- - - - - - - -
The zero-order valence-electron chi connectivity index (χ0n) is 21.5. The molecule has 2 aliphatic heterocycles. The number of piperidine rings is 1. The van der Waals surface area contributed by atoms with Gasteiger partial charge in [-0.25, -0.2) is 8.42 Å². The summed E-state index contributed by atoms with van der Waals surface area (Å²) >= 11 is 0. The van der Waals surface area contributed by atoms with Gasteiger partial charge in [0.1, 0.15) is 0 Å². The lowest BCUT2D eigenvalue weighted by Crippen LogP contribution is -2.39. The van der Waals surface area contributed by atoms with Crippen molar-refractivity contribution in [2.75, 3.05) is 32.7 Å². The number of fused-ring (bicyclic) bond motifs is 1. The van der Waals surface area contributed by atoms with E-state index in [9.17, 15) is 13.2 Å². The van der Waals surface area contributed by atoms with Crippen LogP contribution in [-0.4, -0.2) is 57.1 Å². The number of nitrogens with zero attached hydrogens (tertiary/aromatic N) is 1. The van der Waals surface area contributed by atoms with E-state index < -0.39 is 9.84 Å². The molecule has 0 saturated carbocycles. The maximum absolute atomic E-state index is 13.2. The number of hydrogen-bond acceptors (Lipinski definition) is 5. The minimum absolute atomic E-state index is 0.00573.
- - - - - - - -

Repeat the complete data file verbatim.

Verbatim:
The zero-order valence-electron chi connectivity index (χ0n) is 21.5. The molecule has 2 aliphatic heterocycles. The number of piperidine rings is 1. The van der Waals surface area contributed by atoms with Gasteiger partial charge in [-0.25, -0.2) is 8.42 Å². The summed E-state index contributed by atoms with van der Waals surface area (Å²) >= 11 is 0. The van der Waals surface area contributed by atoms with Gasteiger partial charge in [0.1, 0.15) is 0 Å². The lowest BCUT2D eigenvalue weighted by Crippen LogP contribution is -2.39. The van der Waals surface area contributed by atoms with Crippen molar-refractivity contribution in [2.75, 3.05) is 32.7 Å². The number of fused-ring (bicyclic) bond motifs is 1. The van der Waals surface area contributed by atoms with E-state index in [9.17, 15) is 13.2 Å². The van der Waals surface area contributed by atoms with Crippen LogP contribution in [-0.4, -0.2) is 57.1 Å². The number of nitrogens with zero attached hydrogens (tertiary/aromatic N) is 1. The van der Waals surface area contributed by atoms with E-state index < -0.39 is 9.84 Å². The molecule has 0 saturated carbocycles. The maximum absolute atomic E-state index is 13.2. The number of hydrogen-bond acceptors (Lipinski definition) is 5. The minimum absolute atomic E-state index is 0.00573.